Although having your cooling system checked annually by an RV professional is important, it doesn’t mean you can ignore the system the rest of the year. Make it a practice to regularly examine the cooling system components before every trip, looking for obvious problems “” even if you just recently had the system serviced. Because of the nature of RVing, motorhome cooling systems are more prone to problems.
Most motorhomes spend much of the time in storage, but when they are used, it is often for extended periods, so problems develop. When the engine is operating, ambient engine compartment heat attacks hoses and belts from the outside while hot coolant slowly breaks down hoses on the inside. When the vehicle is parked for extended periods, the belts and hoses may dry out and become brittle. Even the coolant isn’t immune from decay; it picks up acids and sludge and, over time, loses some or all of its ability to slough off heat efficiently.
As I said earlier, according to the engineers at Goodyear Tire & Rubber, hose and belt failures are the primary causes of overheating problems, so it makes sense to keep a close eye on them. To check the hoses yourself, put the vehicle into “park,” set the parking brake, make sure the engine is off, and open the engine compartment access. Take a close look at the radiator and heating hoses, looking for obvious problems such as leaks, cracks, splits, and bulges. Then, using your thumb and forefinger, give each hose a squeeze. (On longer heating hoses, check them in two or three different areas.) They should feel firm but pliant. If the feel is mushy, brittle, or stiff, they need to be replaced. Be sure to carefully inspect the hose clamps, too, and replace any clamps that are rusted, sprung, or distorted. Plan on replacing all hoses and clamps every two or three years, even if they appear to be okay.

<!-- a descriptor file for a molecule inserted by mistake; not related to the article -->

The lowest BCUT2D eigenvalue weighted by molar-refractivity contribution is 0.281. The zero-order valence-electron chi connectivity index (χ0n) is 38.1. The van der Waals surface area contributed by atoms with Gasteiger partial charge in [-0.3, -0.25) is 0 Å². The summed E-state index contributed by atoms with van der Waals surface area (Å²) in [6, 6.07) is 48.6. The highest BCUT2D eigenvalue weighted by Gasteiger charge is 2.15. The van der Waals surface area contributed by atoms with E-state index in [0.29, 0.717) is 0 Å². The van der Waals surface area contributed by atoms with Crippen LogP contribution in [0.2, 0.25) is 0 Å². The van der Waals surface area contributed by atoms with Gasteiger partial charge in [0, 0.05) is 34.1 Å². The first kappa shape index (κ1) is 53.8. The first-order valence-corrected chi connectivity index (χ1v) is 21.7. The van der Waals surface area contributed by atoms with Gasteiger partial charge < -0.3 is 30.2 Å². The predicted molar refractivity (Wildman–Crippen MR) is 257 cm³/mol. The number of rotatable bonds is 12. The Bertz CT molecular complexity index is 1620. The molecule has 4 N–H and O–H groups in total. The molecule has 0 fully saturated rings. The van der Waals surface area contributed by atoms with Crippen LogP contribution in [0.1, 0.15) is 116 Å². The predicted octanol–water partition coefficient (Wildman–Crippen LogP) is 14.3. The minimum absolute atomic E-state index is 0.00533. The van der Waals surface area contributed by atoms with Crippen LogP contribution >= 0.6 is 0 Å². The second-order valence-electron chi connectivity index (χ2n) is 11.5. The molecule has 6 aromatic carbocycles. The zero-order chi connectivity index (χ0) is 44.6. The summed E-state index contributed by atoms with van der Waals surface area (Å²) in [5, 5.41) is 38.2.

Drive and/or fan belts operate the power steering pump, engine air-conditioning compressor, water pump, and alternator. They generally last longer than hoses, but they won’t last forever. Industry experts suggest replacing all drive belts every 40,000 miles or two years (whichever comes first) regardless of their appearance and especially if the vehicle has been operated under dusty and/or high heat conditions. The two-year rule for changeover is important, because today’s new-composition drive belts often don’t show any wear at all and the first sign of trouble is usually total failure. The maintenance schedule in your owners manual will give you the specifics for your engine, but when in doubt, follow the above maintenance schedule.
To check a belt’s condition, examine both sides for obvious wear such as chunking, splitting, cracking, or fraying. Any one of these conditions means the belt is near failure and needs immediate replacement. While checking belt condition, it is also a good idea to check for belt tension. Drive belts need a certain amount of tension to drive the pulleys on the various components they pass through. Too much or too little tension is bad. A belt that is too tight puts undue stress on the water pump, alternator, air-conditioning compressor, and power steering pump, causing the bearings to wear prematurely. A belt that is too loose will slip, become glazed, and fail to drive these important engine components, so you could end up with an overheating engine and a dead battery. To check tension, simply push down on the belt with your thumb midway between two pulleys. A properly adjusted belt will generally flex about three-quarters of an inch. Less flex than this means the belt is too tight and more flex means the belt is too loose. Either way, play it safe and have the belt replaced and properly tensioned.